• As authors: Consider publishing your work in the Bulletin. While we’ve definitely had some growing pains related to our manuscript handling software and typesetting processes, we think that we’re largely past the problems that delayed publication of some of our current manuscripts. We can promise that we’ll work with editors and reviewers to help authors publish the best version of their research that is possible.
  • As special topic editors: To date we have been effective at publishing special issues (e.g., our Species Delimitation and Species Networks special issues). Rather than donating editorial efforts to journals which will then ask you to ask your authors for APCs, please consider acting as an editor for a special issue of the Bulletin. Proposals for special issues can be directed to Bryan Carstens.
  • As partners: The inaugural issue of the Bulletin was a product of the Modernizing Monography workshop that was funded by the National Science Foundation and organized by Meg Daly and Felipe Zapata. We would love to talk with workshop leaders about how the Bulletin can support your efforts. Please reach out to Bryan Carstens at eic.bssb@systematicbiologists.org  to discuss ideas.
  • As Editors: As we grow our operation, the Bulletin needs 2-4 additional editors. Potential editors can reach out to Shelby Moshier with a short note about expertise and interests.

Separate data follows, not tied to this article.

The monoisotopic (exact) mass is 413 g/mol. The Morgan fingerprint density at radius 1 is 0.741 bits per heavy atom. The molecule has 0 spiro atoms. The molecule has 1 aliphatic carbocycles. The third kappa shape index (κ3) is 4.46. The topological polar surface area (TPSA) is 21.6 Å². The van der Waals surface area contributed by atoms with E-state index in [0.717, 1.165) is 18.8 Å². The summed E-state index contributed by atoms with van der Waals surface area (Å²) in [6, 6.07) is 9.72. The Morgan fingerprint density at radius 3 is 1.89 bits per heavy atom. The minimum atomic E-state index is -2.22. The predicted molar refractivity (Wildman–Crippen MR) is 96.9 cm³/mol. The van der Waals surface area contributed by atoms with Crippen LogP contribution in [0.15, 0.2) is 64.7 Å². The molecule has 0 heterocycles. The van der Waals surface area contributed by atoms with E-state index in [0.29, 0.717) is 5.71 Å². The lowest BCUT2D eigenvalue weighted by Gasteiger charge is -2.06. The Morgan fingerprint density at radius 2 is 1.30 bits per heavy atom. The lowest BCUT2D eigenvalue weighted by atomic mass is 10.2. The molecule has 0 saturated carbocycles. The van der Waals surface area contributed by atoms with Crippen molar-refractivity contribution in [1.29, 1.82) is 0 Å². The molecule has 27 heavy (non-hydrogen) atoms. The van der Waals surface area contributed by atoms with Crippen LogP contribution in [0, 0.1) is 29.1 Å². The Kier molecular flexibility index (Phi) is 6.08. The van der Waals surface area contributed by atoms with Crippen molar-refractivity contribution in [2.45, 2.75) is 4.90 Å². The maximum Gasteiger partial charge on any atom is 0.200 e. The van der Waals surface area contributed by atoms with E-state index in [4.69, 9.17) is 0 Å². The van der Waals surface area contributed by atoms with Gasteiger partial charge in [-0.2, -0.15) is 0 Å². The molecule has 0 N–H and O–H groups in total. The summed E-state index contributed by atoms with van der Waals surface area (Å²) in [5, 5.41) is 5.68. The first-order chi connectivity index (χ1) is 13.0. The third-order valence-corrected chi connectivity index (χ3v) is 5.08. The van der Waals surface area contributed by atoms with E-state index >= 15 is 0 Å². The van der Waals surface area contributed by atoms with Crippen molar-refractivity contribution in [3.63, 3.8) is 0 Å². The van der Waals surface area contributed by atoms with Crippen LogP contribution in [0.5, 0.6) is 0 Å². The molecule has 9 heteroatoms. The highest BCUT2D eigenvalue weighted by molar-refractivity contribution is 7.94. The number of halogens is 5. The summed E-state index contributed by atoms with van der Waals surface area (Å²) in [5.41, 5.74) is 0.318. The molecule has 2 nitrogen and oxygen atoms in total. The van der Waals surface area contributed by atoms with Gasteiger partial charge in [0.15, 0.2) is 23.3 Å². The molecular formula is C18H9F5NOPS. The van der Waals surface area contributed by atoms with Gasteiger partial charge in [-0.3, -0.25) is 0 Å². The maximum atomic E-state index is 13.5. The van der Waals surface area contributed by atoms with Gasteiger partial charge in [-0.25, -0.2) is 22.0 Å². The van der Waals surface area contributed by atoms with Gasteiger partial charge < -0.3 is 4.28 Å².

The Society of Systematic Biologists view our publishing of the Bulletin as part of a broader initiative to broaden participation, for example we have worked to make society memberships available on sliding scales to lower financial barriers to participation, supported graduate student research, supported access to research via affordable Open Access options, and worked with other entities such as the Library Publishing Coalition to effect change in the publishing ecosystem. I strongly believe that scientific societies need to be more intentional in our relationship to the publishing industry and I am proud that SSB has been a leader in this endeavor. As individual scientists, publishing our research is essential to our professional careers and those of our mentees. However, we have a choice as to how we publish this work. Please be intentional about your participation in the publishing ecosystem, contribute your expertise as a reviewer or editor to journals that are affiliated with scientific societies, choose to publish your work in society journals, and be sure to mentor young scientists about the publishing ecosystem in order to increase awareness about issues related to scientific publishing.



Bryan C. Carstens

Founding Editor, Bulletin of the Society of Systematic Biologists